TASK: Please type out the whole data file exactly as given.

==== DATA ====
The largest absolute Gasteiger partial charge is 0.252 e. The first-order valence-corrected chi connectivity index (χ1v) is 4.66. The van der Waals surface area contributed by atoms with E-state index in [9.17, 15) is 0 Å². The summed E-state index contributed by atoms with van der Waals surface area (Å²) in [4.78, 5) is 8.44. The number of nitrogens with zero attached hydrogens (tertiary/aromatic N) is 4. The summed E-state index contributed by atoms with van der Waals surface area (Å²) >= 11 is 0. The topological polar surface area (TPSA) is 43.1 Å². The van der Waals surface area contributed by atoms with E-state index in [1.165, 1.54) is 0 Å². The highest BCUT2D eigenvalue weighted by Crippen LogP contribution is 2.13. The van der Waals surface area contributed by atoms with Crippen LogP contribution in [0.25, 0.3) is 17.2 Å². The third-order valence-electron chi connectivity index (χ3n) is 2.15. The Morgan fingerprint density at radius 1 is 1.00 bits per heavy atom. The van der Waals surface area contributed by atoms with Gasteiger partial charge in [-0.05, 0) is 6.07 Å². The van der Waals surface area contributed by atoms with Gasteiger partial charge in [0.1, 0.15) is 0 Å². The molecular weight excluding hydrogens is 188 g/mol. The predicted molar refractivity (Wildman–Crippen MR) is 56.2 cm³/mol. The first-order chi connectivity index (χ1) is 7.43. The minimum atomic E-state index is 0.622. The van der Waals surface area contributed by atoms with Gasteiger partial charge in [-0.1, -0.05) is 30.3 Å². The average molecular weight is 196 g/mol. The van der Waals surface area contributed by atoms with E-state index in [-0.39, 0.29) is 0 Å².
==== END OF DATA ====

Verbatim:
The largest absolute Gasteiger partial charge is 0.252 e. The first-order valence-corrected chi connectivity index (χ1v) is 4.66. The van der Waals surface area contributed by atoms with E-state index in [9.17, 15) is 0 Å². The summed E-state index contributed by atoms with van der Waals surface area (Å²) in [4.78, 5) is 8.44. The number of nitrogens with zero attached hydrogens (tertiary/aromatic N) is 4. The summed E-state index contributed by atoms with van der Waals surface area (Å²) >= 11 is 0. The topological polar surface area (TPSA) is 43.1 Å². The van der Waals surface area contributed by atoms with E-state index in [1.165, 1.54) is 0 Å². The highest BCUT2D eigenvalue weighted by Crippen LogP contribution is 2.13. The van der Waals surface area contributed by atoms with Crippen LogP contribution in [0.25, 0.3) is 17.2 Å². The third-order valence-electron chi connectivity index (χ3n) is 2.15. The Morgan fingerprint density at radius 1 is 1.00 bits per heavy atom. The van der Waals surface area contributed by atoms with Gasteiger partial charge in [-0.05, 0) is 6.07 Å². The van der Waals surface area contributed by atoms with Gasteiger partial charge in [0.1, 0.15) is 0 Å². The molecular weight excluding hydrogens is 188 g/mol. The predicted molar refractivity (Wildman–Crippen MR) is 56.2 cm³/mol. The first-order chi connectivity index (χ1) is 7.43. The minimum atomic E-state index is 0.622. The van der Waals surface area contributed by atoms with Gasteiger partial charge in [-0.1, -0.05) is 30.3 Å². The average molecular weight is 196 g/mol. The van der Waals surface area contributed by atoms with E-state index in [-0.39, 0.29) is 0 Å².